Date of Award




Document Type


Degree Name

Doctor of Philosophy (PhD)


Department of Anthropology

Content Description

1 online resource (xv, 282 pages) : color illustrations, map.

Dissertation/Thesis Chair

Walter E. Little

Committee Members

James Collins, John Justeson


Cultural Anthropology, Ethnography, Folklore, Gender, Linguistic Anthropology, Maya Culture, Maya women, Sex role

Subject Categories

Feminist, Gender, and Sexuality Studies | Latin American Studies | Social and Cultural Anthropology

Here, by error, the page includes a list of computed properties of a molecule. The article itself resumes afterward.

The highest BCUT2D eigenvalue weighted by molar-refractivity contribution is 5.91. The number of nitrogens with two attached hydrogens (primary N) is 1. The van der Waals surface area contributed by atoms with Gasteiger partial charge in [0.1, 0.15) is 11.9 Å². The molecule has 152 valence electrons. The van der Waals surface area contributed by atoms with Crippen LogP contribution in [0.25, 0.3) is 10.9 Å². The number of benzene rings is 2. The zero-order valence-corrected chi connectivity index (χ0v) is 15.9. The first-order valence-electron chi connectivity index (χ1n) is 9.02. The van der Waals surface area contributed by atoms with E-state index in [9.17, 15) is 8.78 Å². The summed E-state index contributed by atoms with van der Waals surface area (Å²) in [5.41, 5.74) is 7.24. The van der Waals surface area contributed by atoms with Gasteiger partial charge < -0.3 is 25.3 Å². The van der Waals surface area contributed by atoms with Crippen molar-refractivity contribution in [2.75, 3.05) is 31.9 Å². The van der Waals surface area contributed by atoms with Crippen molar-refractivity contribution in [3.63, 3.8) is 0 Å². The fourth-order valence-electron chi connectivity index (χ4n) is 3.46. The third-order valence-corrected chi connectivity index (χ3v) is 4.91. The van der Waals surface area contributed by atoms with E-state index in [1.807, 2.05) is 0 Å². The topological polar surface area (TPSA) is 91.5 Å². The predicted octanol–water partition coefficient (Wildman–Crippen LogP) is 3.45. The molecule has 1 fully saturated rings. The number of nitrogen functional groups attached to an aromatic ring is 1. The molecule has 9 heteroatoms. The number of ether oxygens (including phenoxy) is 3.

As a collaborative effort between myself and the Maya women with whom I worked, who live in Xocén, this dissertation seeks to illuminate the sacred world of Maya women, as well as dismantle the insidious narrative that younger generations of Mayas are losing their culture. Instrumental to this process is the use of decolonial methods (Lawless 1993) and descriptive theoretical premises (Geertz 1973; Turner 1967, 1969) that allowed me to analyze Maya women’s discursive speech, referred to as both chismes and heridos in Spanish, which can be translated as gossip, as well as the speech genre of u t’àan nukuč máak, advice of the elders, in the context of women’s everyday routines, where tusbèel, responsibilities, serves as the dominant symbol. From these efforts, I not only reveal the retention of symbolic knowledge amongst current generations of Mayas, but I also demonstrate how Maya women’s sacred world encompass their everyday lives.